Late in 2003 came the shock news that cricket could end at the ground. Changes to the funding of cricket meant that the leaseholders were no longer able to cover the costs of the Jesmond Ground. They told the Trust which owns the ground that they were giving notice to hand back the lease.
A campaign group called savingcricket@jesmond was formed and a high profile public campaign was launched in March 2004.
The solution was found in a new partnership. The Royal Grammar School took on the lease and moved their cricket matches to the ground. And they rented out the pitch and pavilion to the newly-formed Newcastle Cricket Club to ensure the community facilities continued. There has been considerable refurbishment over the last few years thanks to the new arrangements, to generous donations, to fundraising and to grant support.
Northumberland County Cricket Club, which had given up the lease, continues to use the pavilion as a base and plays several of its matches at the Jesmond Ground every season, continuing a link which goes back more than a century.
The deep roots linking the Jesmond ground and the community were made very clear during the campaign to save the ground.
Stories poured in of why the ground was special to individuals and organizations.
One lady in her 90s remembered that the wicket roller used to be pulled by large horses wearing rubber boots over their hooves. Others spoke of their memories of christenings, weddings and wakes – ashes are often scattered at the ground.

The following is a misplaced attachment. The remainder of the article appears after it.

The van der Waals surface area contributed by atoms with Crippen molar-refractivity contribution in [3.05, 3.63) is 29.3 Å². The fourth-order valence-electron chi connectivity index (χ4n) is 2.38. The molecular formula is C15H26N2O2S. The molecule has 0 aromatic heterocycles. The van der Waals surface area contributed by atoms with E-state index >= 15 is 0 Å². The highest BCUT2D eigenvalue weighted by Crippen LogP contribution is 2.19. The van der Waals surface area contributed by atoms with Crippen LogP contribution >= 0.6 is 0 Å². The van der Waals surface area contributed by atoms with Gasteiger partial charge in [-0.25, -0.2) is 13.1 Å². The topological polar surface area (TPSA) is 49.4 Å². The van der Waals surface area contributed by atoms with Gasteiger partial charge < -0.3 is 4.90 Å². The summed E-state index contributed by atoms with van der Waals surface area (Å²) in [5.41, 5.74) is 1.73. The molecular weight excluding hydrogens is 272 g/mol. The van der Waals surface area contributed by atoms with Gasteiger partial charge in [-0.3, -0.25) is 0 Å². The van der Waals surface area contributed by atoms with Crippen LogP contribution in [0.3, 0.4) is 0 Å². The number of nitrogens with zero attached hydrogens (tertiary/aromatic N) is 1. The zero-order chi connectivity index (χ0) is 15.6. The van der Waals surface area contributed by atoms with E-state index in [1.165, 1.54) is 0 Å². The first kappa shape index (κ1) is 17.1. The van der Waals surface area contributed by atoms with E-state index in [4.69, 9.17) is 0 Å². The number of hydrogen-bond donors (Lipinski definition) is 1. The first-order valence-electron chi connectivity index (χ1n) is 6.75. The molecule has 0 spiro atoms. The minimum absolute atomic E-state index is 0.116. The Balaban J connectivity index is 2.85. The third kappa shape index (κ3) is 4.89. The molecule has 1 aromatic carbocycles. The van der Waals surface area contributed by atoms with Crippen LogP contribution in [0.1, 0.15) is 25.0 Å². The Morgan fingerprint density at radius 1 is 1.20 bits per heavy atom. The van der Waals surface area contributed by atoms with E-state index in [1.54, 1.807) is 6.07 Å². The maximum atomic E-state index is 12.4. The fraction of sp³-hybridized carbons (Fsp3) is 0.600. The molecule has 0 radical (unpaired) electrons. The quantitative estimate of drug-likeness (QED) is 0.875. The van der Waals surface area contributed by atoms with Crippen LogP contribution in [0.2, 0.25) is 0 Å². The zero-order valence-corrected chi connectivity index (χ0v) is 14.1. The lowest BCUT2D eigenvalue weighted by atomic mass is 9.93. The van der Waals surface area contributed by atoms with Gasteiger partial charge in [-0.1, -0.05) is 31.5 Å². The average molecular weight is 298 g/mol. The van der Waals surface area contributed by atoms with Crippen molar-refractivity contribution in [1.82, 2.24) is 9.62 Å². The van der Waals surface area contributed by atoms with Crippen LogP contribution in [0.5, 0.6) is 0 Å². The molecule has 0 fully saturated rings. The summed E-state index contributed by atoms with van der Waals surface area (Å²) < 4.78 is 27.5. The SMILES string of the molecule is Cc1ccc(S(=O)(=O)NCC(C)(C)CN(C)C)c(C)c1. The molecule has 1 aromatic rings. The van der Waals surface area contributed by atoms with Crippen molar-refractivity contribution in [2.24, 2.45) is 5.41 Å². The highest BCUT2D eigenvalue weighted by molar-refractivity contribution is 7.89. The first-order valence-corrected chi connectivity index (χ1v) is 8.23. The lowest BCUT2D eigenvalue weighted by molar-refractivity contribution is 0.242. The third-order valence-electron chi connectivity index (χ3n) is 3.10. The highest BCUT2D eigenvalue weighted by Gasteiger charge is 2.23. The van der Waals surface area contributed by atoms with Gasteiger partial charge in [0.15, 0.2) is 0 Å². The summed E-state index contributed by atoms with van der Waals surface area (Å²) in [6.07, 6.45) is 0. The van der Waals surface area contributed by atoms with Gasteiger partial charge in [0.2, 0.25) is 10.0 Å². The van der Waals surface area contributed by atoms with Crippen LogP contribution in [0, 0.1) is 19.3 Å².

Many community organizations meet at the club, for annual meetings or for socials. All parts of the community criss cross from Tumble Tots to young musicians to wine tasters and the Hockey Club. Different cultural occasions are marked with song, dance, poetry and performance.
Ray Eden, who sadly passed in January 2014 remained a member of the committee aged in his 90s, first visited the ground aged 14. In those days it had tennis courts which had to be taken down for the cricket. He saw some of the tall trees first planted. The club brings him together with five generations – the youngest member was brought in less than a week after birth. It is these shared experiences which help create a powerful community spirit. Ray’s lasting legacy is testament to the spirit honed in tandem with the club.
The dozens of memorial benches around the ground are a fascinating link to the people who have dedicated their skills and time over more than a century to support the Jesmond ground and its activities.